• delaying finalisation of the text of the presidential statement until several days after the debate so that the views of non-Council members expressed in the debate can be assessed and reflected;
  • adopting a presidential statement essentially reiterating its past pronouncements on related issues;
  • adopting a presidential statement reiterating past pronouncements while downplaying the role of human rights and rule of law; or
  • developing concrete conclusions in the presidential statement which would help the Council improve its approach concerning the interdependency between security and development in future specific cases (perhaps recording a commitment to seek input from UNDP, the World Bank and the PBC in meetings with appropriate formats).

Council Dynamics
As with other thematic debates touching on the interdependency between security and issues such as development, most of the contemplated elements for the presidential statement have been agreed upon on many previous occasions. For this reason, some Council members are initially somewhat sceptical of the usefulness of this debate (as with previous ones) in achieving real progress or affecting the work of the Security Council. Other Council members, including Brazil, are of the opinion that the debate is itself an achievement and will serve to raise awareness of the topic and promote a platform for resolution of some of the key issues.

Brazil has been careful in its approach to avoid advocacy for the direct involvement of the Council in development issues. It framed the debate within the peace and security mandate of the Council. It stresses that the Council must be well informed about development aspects of conflict situations in order to better tackle peace and security issues. It has strong support from South Africa and Nigeria. Experience in Haiti and other peacekeeping missions has led these troop-contributing countries to the conclusion that mandates need to better reflect the development dimension. Russia, with varying degrees of support from other P5 members, seems to have concerns over the Council exceeding its competency under the UN Charter and possibly encroaching on the competences of other UN organs. For some P5 members possible costs also seem to be a factor.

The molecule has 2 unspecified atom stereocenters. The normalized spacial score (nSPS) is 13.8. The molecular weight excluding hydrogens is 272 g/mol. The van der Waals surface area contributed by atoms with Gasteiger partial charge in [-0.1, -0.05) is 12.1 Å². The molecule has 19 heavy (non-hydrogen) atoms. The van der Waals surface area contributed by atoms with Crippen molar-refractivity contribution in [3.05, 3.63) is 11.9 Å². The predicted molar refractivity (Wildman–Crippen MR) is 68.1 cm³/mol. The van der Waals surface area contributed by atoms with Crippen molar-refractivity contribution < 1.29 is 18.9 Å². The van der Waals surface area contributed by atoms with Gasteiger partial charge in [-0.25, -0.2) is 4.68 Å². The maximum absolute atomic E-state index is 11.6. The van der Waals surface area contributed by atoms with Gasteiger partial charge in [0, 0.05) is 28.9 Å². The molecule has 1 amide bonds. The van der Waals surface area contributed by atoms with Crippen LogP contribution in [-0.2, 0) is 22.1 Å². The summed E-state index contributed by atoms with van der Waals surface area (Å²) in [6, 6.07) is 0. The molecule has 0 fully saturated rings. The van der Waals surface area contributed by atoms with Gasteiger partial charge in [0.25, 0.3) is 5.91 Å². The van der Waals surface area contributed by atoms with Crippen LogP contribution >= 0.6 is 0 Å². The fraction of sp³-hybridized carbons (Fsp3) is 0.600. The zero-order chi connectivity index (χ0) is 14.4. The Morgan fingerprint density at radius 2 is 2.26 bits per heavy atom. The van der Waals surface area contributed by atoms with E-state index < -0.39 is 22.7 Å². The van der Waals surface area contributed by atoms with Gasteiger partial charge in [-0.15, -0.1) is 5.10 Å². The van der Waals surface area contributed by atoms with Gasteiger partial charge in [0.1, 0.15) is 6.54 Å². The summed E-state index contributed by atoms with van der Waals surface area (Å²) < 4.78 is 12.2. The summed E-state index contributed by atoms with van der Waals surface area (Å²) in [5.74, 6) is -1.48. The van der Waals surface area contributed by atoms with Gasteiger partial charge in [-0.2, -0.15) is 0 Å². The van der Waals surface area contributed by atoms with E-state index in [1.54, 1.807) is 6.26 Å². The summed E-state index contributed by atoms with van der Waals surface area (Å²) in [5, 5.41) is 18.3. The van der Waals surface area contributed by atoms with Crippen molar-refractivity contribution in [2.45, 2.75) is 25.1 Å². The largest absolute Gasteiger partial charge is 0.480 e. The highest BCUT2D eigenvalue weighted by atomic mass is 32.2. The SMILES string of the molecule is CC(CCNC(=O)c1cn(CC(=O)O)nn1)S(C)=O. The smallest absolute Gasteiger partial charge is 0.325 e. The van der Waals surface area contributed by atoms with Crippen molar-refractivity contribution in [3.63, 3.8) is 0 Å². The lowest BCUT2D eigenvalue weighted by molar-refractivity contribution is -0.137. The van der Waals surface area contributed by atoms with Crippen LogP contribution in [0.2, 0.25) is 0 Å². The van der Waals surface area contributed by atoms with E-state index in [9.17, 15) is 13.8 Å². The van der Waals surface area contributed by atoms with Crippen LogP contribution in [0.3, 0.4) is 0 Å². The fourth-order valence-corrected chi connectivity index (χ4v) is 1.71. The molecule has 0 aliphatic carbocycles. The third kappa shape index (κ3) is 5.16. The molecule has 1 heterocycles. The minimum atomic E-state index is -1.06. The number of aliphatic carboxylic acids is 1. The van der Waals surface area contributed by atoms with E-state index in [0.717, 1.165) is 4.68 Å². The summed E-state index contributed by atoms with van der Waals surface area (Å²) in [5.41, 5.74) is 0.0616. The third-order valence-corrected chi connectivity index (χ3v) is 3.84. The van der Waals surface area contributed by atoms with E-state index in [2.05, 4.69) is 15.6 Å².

The UK and Germany have advocated a comprehensive approach and that based on past Council decisions this should include human rights and strengthening the rule of law elements as integral factors to the medium and long-term perspective of achieving development and sustainable peace. Some other Council members also fear that downplaying or completely omitting human rights and rule of law from the presidential statement would lead to an unbalanced document.

UN Documents

Selected Presidential Statements

  • S/PRST/2011/2 (21 January 2011) recognised the need to support institution-building as part of post-conflict peacebuilding efforts.
  • S/PRST/2010/20 (13 October 2010) emphasised the importance of post-conflict peacebuilding as the foundation for building sustainable peace and development in the aftermath of conflict.
  • S/PRST/2010/18 (23 September 2010) was on the maintenance of international peace and security.
  • S/PRST/2010/7 (16 April 2010) stressed the need for a comprehensive peacebuilding strategy to prevent the recurrence of conflict.
  • S/PRST/2010/2 (12 February 2010) emphasised the importance of basic services and long-term development in relation to exit strategies.

Selected Group of Experts Report

  • S/2010/596 (15 November 2010) was the final report of the group of experts on the DRC, highlighting the interlinkages between natural resources and peace and security.